For example, Lidar technology can be used to verify proper handwashing procedures for healthcare or food service workers. Since no personally identifiable information is collected, privacy is maintained and this opens up new use cases that would otherwise be too sensitive. It can also deliver information about proper social distancing by mapping a person’s journey throughout a facility. Lidar can even provide alerts for areas where social distancing is an issue. This enables organizations to target educational campaigns, and redesign or restrict capacity in that space to allow more distance.

While these tools are being used to address the risks of COVID-19, they also serve plenty of uses for general health, safety and environment (HS&E) monitoring. For example, the solution can detect whether employees are wearing helmets or gloves on the factory floor and monitor whether they’re following correct protocols and procedures.

Beyond the Technology

Sensors and edge gateways collect and process the data, but the greatest potential is in how this information can be used. “Data is displayed geospatially and graphically to ‘slice and dice it’ in whatever ways that customers need to enable smarter decisions and processes,” says Bean. For example, analytics can help managers understand where compliance is not being met and dig deeper into operational procedures to identify and correct areas of risk.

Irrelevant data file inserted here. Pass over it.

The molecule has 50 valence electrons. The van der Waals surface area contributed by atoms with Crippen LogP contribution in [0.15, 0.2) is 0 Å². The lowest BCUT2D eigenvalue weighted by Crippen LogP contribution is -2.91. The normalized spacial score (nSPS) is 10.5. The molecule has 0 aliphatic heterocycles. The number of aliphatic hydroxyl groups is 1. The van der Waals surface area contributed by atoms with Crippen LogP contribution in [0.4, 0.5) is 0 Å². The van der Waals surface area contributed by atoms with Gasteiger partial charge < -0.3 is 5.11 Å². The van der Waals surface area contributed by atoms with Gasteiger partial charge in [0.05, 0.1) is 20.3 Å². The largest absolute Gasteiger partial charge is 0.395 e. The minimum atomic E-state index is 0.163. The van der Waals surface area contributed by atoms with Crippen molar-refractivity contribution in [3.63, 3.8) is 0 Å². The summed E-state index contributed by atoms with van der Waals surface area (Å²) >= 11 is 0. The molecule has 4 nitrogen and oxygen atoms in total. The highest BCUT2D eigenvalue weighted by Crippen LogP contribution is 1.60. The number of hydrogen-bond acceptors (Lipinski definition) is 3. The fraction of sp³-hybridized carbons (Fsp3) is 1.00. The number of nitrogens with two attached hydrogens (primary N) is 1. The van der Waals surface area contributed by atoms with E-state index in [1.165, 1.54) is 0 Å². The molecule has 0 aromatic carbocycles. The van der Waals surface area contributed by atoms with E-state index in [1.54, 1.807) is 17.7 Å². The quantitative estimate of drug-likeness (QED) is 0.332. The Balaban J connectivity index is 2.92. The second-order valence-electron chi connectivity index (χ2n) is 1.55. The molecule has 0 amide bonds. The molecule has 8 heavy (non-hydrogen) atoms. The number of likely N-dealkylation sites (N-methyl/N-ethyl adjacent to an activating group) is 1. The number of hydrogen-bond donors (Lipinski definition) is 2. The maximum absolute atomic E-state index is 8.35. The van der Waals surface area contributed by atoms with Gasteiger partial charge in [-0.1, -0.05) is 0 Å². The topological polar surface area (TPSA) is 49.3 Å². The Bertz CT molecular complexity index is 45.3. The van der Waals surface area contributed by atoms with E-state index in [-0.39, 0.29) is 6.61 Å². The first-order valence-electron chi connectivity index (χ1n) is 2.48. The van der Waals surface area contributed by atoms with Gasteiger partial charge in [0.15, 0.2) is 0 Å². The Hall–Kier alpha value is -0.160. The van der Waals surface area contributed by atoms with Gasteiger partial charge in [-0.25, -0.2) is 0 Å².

To make the most of the technology, companies need the right strategy to help them use move forward. Hitachi Vantara provides a combination of strategic consulting services and proven solutions to help companies improve processes, culture, and financial outcomes.

“A big part of this is setting the right strategy so that you can improve processes and systems,” says Bean. “This can help organizations improve change management to drive successful and sustainable results.”

The company’s partnership with Intel® helps maximize the solution value.

“Intel is at the core of how we’re able to perform the intelligence,” says Bean. “The raw data itself is not that useful. With tools like AI that analyze the video and 3D-Lidar data, we’re able to run more sophisticated analytics to give us new types of insights. Intel provides the platform to do that type of processing and to do it at the edge—improving speed, reducing costs, and further protecting privacy. Not only is it important to protect human health and safety and the livelihoods of our people, it also makes business sense.”

About the Author

Stephanie Vozza is a business writer who specializes in retail, technology, and finance. In 2006, she launched her own eCommerce brand and sold it five years later to FranklinCovey Products. Stephanie has written for companies that include Intel, Epson, Oracle, Smartsheet, Wells Fargo, First Citizens Bank, and Mastercard. She's a regular contributor to Fast Company where she covers leadership, careers, and technology. Stephanie's byline has also appeared in Forbes, Inc., Parade, Entrepreneur, and SUCCESS magazines.